Even if we know nothing about this new world-- the world of firefighters, or astronauts, Rwandan refugees, wealthy single women over 70 in New York, people who clean up the mess after murders (Sunshine Cleaning), or whatever-- we can immediately, intuitively sense you really did your homework, and know this world inside and out. The details ring true. You take us inside that world, without being too “inside baseball.”

If your script is really a comedy, and not a dramedy, it better literally have your readers rolling on the floor laughing. There is no such thing as being merely “witty” in a comedy and for that to be enough to make it a great script. Even in a romantic comedy, there have to be at least a few, ROFL moments (“I’ll have what she’s having.”)

Also note that if a comedy is “just” funny and has “nothing to say”, not even something a little bit meaningful or universal, it is probably not going to fly. It’s probably not even a very good comedy, because we won’t care about the main characters. Does comedy have to be deep? No. Of course not. But if you think of The 40-Year-Old Virgin, you’ll see that nowadays even the broadest of comedies have to make the audience feel something other than just a desire to laugh, and must say something, however obvious, about the human condition. And if the script doesn’t have this, there will probably be no stakes for the hero, and we won’t care whether he wins or loses in love or anything else.

By the way, every great drama has at least some comedy in it. Ask Will Shakespeare if you don’t believe me. If you can find him.

If most of what is great about your script is that you have a sure-fire, high-concept pitch, you may sell your script. But you are unlikely to win a major screenwriting contest.

What makes a great script truly special is never just the concept. It’s really the execution that matters most. Quite often, a winning contest script is going to be far better than the pitch makes it sound. This is not to say that the pitch will sound boring and unpromising. That’s almost never the case. But almost any writer can write a great pitch that doesn’t live up to its promise. Great writers, by contrast, can lift up an ordinary story and turn it into something extraordinary. The script is even better than the pitch.

Scripts that start with an extremely commercial, slam-dunk high concept pitch -- a real “grabber” or “hook”-- are very hard to execute properly. They are often one-joke ideas, that quickly run out of gas. And even the most promising concept in the world will never work unless the execution is skillful. It’s actually harder to win a major screenwriting contest like Big Break™ than it is to sell a script. It’s possible—though the odds are remote—that you can sell a high-concept idea that’s not executed very well. A producer might love it for the idea, and replace you as the writer (though you’d be foolish to do less than your best work on your script hoping to merely “sell your idea”). But to win a good contest, competing against thousands of other screenplays, you need a solid idea and an even better execution.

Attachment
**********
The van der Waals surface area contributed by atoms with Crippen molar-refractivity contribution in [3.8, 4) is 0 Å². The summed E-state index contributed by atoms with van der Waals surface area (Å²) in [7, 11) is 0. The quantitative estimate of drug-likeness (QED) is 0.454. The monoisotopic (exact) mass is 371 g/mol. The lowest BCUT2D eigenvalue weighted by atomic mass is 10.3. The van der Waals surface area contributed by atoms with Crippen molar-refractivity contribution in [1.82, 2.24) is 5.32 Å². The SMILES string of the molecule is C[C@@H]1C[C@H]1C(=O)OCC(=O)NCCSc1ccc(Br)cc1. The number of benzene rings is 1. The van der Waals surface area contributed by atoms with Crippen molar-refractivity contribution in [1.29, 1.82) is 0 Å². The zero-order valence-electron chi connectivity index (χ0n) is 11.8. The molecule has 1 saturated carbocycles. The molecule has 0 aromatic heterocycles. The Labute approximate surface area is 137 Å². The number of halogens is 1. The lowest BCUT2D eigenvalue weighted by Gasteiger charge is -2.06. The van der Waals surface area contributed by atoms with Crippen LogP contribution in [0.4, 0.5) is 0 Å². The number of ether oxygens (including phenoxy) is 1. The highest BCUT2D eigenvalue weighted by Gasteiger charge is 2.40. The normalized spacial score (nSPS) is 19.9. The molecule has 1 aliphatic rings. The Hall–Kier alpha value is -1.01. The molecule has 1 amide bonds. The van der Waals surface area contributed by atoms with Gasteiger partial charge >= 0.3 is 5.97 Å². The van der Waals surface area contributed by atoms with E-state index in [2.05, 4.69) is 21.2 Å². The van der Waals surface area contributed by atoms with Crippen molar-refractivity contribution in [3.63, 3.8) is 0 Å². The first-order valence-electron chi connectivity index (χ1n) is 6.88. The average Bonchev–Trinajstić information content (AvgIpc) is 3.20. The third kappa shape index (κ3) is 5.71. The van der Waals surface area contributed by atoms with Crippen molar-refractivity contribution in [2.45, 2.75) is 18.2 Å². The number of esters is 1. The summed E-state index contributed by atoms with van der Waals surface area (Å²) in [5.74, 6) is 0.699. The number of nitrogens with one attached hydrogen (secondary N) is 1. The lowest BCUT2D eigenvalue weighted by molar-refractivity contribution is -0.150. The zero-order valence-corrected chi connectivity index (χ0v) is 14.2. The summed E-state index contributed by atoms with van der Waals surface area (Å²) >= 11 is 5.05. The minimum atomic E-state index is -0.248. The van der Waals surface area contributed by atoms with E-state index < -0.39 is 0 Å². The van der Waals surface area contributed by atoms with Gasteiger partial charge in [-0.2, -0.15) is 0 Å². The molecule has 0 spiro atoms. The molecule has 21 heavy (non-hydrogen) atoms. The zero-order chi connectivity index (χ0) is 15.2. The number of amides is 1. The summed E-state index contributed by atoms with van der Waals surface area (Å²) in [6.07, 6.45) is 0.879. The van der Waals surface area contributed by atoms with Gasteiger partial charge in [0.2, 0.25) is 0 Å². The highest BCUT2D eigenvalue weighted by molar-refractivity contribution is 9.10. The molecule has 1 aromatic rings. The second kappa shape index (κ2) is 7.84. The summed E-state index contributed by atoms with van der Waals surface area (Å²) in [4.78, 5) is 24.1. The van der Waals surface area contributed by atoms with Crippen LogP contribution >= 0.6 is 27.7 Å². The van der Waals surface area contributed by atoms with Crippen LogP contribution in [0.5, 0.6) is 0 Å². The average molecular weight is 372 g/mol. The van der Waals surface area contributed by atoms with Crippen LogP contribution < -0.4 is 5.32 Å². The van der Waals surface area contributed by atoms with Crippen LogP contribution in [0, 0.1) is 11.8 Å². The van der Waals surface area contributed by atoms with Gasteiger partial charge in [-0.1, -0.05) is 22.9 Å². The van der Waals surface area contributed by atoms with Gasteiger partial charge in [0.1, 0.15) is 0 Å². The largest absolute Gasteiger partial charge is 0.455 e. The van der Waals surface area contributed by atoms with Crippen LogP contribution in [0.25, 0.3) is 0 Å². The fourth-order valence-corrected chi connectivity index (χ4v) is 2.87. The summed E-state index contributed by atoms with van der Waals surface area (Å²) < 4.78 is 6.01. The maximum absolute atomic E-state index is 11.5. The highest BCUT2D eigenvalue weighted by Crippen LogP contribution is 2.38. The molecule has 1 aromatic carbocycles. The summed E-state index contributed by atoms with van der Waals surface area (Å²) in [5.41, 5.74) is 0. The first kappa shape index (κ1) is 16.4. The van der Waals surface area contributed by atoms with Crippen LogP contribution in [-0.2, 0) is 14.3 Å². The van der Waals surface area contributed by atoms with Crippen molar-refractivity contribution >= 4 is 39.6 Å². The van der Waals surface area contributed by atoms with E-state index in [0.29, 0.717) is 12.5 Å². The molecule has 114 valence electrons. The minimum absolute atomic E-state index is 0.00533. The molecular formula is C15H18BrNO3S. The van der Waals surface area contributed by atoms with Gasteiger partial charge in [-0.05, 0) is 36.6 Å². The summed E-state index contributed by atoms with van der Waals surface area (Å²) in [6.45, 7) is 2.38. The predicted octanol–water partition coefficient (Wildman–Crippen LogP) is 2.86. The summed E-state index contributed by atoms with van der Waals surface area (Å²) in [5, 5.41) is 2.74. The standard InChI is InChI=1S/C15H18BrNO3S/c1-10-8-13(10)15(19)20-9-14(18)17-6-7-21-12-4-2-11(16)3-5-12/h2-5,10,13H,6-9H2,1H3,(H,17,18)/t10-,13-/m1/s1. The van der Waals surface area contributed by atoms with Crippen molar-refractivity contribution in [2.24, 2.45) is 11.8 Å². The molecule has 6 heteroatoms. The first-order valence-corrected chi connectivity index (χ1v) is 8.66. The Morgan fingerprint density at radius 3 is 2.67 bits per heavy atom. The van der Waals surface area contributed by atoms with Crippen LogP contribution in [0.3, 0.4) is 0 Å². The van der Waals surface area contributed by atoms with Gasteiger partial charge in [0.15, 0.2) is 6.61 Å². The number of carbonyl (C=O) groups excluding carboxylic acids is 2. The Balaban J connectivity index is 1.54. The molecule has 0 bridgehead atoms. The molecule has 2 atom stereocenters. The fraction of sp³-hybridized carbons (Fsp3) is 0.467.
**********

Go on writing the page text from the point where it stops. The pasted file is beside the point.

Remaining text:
For the current Big Break™ Contest, my three or four favorite scripts all had fairly high-concept ideas. They’re all great, are all very different from each other, and would make excellent movies. But my favorite script this year was is in some ways the least commercial one among them, and perhaps the hardest one to cast with big American movie stars. Of course, with the importance of the global marketplace and DVD sales, the definition of “commercial” is rapidly changing. And I happen to believe that any great script will make tons of money for its producers if the same care, talent, and professionalism goes into making it that went into writing it. But my favorite script this year may not be the one that screams most loudly, “Blockbuster." And yet I think that any film producer who reads it, would love it and want to invest in it.

Will my favorite script win? Who knows? I’m not the only judge for the contest, and each judge is also reading hundreds of scripts, too. Maybe they found a gem that’s even better than the best script I read this year. But I’m rooting for my favorite, just the same.

There’s really no such thing. I make a good part of my living writing for children and teens. The secret to doing this? Don’t write “for” kids. I never do, and neither does anyone else who is successful at writing material that young audiences enjoy reading or watching. For reference, see any movie that Pixar has made. It’s no accident that the toys in Pixar’s Toy Story are mostly toys that baby boomers remember from THEIR childhoods, rather than toys that their kids use today. Pixar movies are intelligent films aimed at adults. That’s why they are excellent movies for children. They don’t “talk down” to kids.

By the way, if you write a Harry Potter clone or hope to start your own movie fantasy franchise for kids or families, please know that you are probably wasting your time - unless you are already a well-known screenwriter, or you wrote a hugely successful book or graphic novel or comic book using the same characters, first. Both Twilight and Harry Potter were huge hits as books before they became movies. Hollywood hardly ever buys original fantasy scripts for kids unless they are based on an already successful book. Or unless the director you’ve got attached to it happens to be Steven Spielberg.